“He is one of the most just men I have ever met,” Butts said. “He is fair, he plays by the rules. . . . He has a set of morals that life has presented him and he puts it out there for the kids.”

And the kids generally reflect their coach, said Santa Rosa JC wrestling coach Jake Fitzpatrick.

“What you get from Denny is a good, even-keeled man,” he said. “He is the kind of coach who breeds good, tough competitors on the mat, but they are good, nice kids off the mat.”

When team captain Eric Machado was asked this week what Plyler has taught him, there was no pause.

“Everything,” he said.

“He cares for all of us. You just know. The way he talks to you, he’ll pull you over if there is something wrong.”

As much as he’s doled it out over the years, Plyler has received patience and care in a time of need and he knows a team can do more than pull you through a brutal practice or a tough loss.

In 1975, when Plyler was a young math teacher and a multi-sport coach with the fullest of plates, he and his wife, Tina, lost their first baby at birth. Doctors suspected they knew the cause, but the Plylers approved an autopsy — a painful decision credited with helping others better understand birthing complications.

“It was a tragedy, but in the long run they learned a lot from our experience,” he said.

Plyler’s coaching peers brought flowers for Tina and steady shoulders for Denny.

“In a loving way, they got me back on the course,” he said.

“I’ve been blessed to have wonderful assistant coaches,” he said.

And it is largely to those coaches that Plyler will pass the baton.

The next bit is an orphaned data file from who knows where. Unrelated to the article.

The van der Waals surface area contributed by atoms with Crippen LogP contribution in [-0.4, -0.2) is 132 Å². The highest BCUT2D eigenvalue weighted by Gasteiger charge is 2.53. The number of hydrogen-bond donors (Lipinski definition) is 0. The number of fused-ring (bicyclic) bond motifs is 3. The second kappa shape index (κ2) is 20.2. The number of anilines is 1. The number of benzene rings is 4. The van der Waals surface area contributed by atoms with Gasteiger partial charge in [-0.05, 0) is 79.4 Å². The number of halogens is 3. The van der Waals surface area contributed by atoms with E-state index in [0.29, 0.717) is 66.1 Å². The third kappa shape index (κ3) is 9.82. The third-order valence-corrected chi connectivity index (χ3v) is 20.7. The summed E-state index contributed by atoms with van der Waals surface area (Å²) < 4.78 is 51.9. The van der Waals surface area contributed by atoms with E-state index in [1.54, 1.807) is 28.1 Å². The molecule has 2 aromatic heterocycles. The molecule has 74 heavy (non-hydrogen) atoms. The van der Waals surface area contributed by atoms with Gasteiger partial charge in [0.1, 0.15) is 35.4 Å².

Butts will continue on, as will others. And Paul Schloesser, a first-year teacher at Petaluma who is an assistant this season after stints at Windsor and Redwood High in Larkspur, is expected to take the head coach’s job.

“It’s intimidating,” Schloesser said.

When Schloesser was still in Marin County, he knew Coach Plyler long before Coach Plyler knew him.

“Everyone always talked about the guy up in Petaluma,” he said. “He walks into the gym and you can feel his presence.

In other gyms, other coaches — everyone loves being around Denny. He knows what he is doing, he knows what it’s about.”

So that wooden board up on the wall in the wrestling room that shows the name of all of the varsity and junior varsity wrestlers, as well as the coaches, is coming down after the season. Some adjustments will be made. After 40 years, “D. PLYLER” will be removed. And everyone will just have to get used to it.

“I think they got their money’s worth out of me,” Plyler said.

He’s going to keep coaching the junior high athletes, teach them the basics and move them on to the Trojans program.

But he’ll no longer have the high school kids, he will no longer teach math. He might ref some. He might surf some. And he has three grandkids to chase around.

It is time. He didn’t miss the deadline to drop off the letter this year.

“My wife of 42 years — we dated two and were engaged for one. She has been pretty patient with me,” he said.

Weidemier, the Healdsburg coach who has had some pitched battles with the Trojans over the years, struggled to put into context Plyler’s impact on not just the Trojans’ program but wrestling across the county. The guy was an advocate for all teams, for all kids, no matter who they suited up for, Weidemier said.

And he paused, trying to find the right words to convey what kind of guy Plyler is.

And then he nailed it.

“He really is just a good, kind man.”

You can reach Staff Columnist Kerry Benefield at 526-8671 or kerry.benefield@pressdemocrat.com, on Twitter @benefield and on Instagram at kerry.benefield.